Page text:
2010

  • 2010 Writing Workshop recipients

    Natalie Bell, New York, NYDavid Buuck, Oakland, CA

    Colin Edgington, New Brunswick, NJ

    Mark Feldman, Menlo Park, CA

    Erin Langner, Seattle, WA

    Carol McCusker, San Diego, CA

    Patricia Mora, Dallas, TX

    Christina Schmid, Minneapolis, MN

    Deanna Sirlin, Milton, GA

    Adam Welch, Hightstown, NJ

     

  • 2010 Writing Workshop mentors

    Annette Grant was an arts editor for The New York Times for twenty-five years, during which time she ran the Weekend Section, was cultural editor of the Sunday Magazine, and oversaw the art, photography, architecture, and dance pages of the Sunday Arts & Leisure section. She also contributed articles on wide-ranging topics, including ancient Egyptian painting, Renaissance armor, Impressionism, Surrealism, and Gregory Crewdson’s contemporary high-tech photography. After retiring from the Times, she spent five-months with Art & Auction magazine as a guest editor and contributed articles on Iraqi painter Ahmed Alsoudani, sculptor John Chamberlain, and a variety of art collectors. She is a former director of the Young Arts Critics Program, a partnership between the CUE Art Foundation and AICA/USA.

    Eleanor Heartney is a contributing editor to Art in America and Artpress and has written extensively on contemporary art issues for ARTnewsArt and AuctionThe New Art Examiner, and The New York Times. She received the College Art Association’s Frank Jewett Mather Award for distinction in art criticism in 1992 and was honored by the French government as a Chevalier dans l’Ordre des Arts et des Lettres in 2008. Her books includeArt and Today (2008), After the Revolution: Women who Transformed Contemporary Art(2007), Defending Complexity: Art, Politics and the New World Order (2006), Postmodern Heretics: The Catholic Imagination in Contemporary Art (2004), Postmodernism (2001), andCritical Condition: American Culture at the Crossroads (1997). Heartney is a past President of AICA/USA.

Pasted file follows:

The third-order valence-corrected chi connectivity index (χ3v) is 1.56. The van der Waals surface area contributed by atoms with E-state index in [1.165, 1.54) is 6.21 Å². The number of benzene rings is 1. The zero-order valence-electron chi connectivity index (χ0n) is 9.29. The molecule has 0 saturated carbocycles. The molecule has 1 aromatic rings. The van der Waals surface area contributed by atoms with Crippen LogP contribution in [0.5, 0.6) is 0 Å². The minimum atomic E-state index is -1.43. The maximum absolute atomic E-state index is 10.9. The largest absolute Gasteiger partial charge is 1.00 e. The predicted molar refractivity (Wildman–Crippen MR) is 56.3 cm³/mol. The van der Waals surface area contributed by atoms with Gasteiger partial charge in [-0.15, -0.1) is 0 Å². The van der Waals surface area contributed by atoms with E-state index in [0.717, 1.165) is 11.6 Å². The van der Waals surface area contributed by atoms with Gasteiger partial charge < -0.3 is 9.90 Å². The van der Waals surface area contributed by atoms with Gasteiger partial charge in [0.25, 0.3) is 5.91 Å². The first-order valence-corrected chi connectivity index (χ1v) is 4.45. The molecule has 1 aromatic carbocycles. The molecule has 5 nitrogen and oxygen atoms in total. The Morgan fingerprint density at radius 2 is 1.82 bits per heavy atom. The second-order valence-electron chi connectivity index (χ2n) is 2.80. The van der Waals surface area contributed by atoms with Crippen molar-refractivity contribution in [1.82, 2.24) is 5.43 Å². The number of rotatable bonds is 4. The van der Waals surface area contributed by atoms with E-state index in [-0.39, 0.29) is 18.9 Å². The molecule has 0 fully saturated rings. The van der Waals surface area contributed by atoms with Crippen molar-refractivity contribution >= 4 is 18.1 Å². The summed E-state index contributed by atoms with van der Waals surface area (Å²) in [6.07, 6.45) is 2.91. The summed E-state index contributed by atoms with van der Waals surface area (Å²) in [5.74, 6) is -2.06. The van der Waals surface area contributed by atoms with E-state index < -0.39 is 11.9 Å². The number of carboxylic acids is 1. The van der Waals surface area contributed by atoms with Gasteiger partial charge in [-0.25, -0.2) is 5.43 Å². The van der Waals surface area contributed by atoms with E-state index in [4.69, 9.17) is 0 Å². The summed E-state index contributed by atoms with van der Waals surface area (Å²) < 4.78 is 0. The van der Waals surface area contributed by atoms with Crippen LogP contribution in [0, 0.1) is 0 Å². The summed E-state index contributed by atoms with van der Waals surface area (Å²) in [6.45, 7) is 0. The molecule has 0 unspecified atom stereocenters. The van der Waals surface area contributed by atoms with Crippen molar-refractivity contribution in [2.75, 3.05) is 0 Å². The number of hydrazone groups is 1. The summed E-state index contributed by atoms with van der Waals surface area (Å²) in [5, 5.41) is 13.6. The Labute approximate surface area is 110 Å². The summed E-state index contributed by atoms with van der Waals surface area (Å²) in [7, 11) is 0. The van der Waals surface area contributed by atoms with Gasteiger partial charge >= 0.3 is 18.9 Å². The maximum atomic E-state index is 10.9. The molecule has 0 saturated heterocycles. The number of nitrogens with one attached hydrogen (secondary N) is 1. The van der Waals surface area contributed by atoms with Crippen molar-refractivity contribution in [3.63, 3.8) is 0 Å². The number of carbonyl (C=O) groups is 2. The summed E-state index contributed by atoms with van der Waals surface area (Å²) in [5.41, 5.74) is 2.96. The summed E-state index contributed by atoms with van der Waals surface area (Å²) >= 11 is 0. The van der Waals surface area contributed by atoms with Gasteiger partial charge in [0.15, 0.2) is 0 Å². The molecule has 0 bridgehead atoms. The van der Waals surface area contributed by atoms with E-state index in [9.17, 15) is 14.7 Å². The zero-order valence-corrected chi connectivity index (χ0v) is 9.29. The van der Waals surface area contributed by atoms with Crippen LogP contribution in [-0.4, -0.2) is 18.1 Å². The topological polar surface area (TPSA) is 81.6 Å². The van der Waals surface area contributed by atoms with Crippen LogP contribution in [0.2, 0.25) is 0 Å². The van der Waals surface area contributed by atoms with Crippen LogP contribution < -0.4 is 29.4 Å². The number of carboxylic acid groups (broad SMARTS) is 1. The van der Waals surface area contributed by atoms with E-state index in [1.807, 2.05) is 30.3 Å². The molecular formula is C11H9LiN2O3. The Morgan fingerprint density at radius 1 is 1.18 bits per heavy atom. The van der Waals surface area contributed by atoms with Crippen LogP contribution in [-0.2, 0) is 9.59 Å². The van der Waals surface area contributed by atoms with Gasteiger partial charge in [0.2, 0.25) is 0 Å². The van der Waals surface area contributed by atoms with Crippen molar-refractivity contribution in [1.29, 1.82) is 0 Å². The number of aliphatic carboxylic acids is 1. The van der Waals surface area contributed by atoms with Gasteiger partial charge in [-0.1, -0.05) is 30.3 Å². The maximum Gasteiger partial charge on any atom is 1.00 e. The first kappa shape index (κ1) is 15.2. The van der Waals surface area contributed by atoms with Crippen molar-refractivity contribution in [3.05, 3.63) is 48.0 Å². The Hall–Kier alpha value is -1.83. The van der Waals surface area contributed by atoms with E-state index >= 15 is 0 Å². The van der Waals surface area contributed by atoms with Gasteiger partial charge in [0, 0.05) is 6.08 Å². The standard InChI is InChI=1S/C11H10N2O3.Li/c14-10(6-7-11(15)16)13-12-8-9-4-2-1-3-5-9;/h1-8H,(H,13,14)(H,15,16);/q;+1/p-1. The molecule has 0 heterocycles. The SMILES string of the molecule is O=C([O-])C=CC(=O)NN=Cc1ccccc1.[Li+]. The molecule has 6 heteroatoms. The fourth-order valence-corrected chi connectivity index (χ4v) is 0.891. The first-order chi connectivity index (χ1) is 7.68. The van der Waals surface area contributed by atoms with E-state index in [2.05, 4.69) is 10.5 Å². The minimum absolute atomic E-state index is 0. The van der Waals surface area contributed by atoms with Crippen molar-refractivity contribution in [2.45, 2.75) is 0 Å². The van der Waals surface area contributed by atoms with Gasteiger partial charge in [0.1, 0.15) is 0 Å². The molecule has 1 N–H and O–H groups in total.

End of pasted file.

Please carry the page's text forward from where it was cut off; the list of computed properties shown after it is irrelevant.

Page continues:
Hayden Herrera is an art historian who has contributed to Art in AmericaArtforum, and TheNew York Times, among others. She lectures widely and has served as a guest curator at the Whitney Museum, the Neuberger Museum, and the Museum of Contemporary Art, Chicago. She taught Latin American art at New York University and was awarded a Guggenheim Fellowship, as well as a prize for her authorship of the narration for the filmPortrait of an Artist: Frida Kahlo. Her widely praised books include Frida: A Biography of Frida Kahlo (1983), Mary Frank (1990), Matisse: A Portrait (1993), the Pulitzer-prize-finalistArshile Gorky: His Life and Work (2003) and Joan Snyder (co-authors Jenni Sorkin and Norman Kleeblatt, 2005).

    David Levi Strauss is the author of From Head to Hand: Art and the Manual (2010), Between the Eyes: Essays on Photography and Politics (with an introduction by John Berger, 2003), and Between Dog & Wolf: Essays on Art and Politics (1999). Strauss was a Guggenheim fellow in 2003 and received the Infinity Award for Writing from the International Center of Photography in 2007. He is Chair of the graduate program in Art Criticism & Writing at the School of Visual Arts in New York.

    Suzanne Muchnic’s criticism and arts writing has appeared in The Los Angeles Times for more than three decades. She was Los Angeles correspondent to ARTnews andARTnewsletter, Southern California editor of Artweek, and has written extensively for exhibition catalogues. Her books include Odd Man In: Norton Simon and the Pursuit of Culture (1998) and a forthcoming biography of the artist Helen Ludenberg. She has taught art criticism and art history at Claremont Graduate School, the University of Southern California, and Los Angeles City College.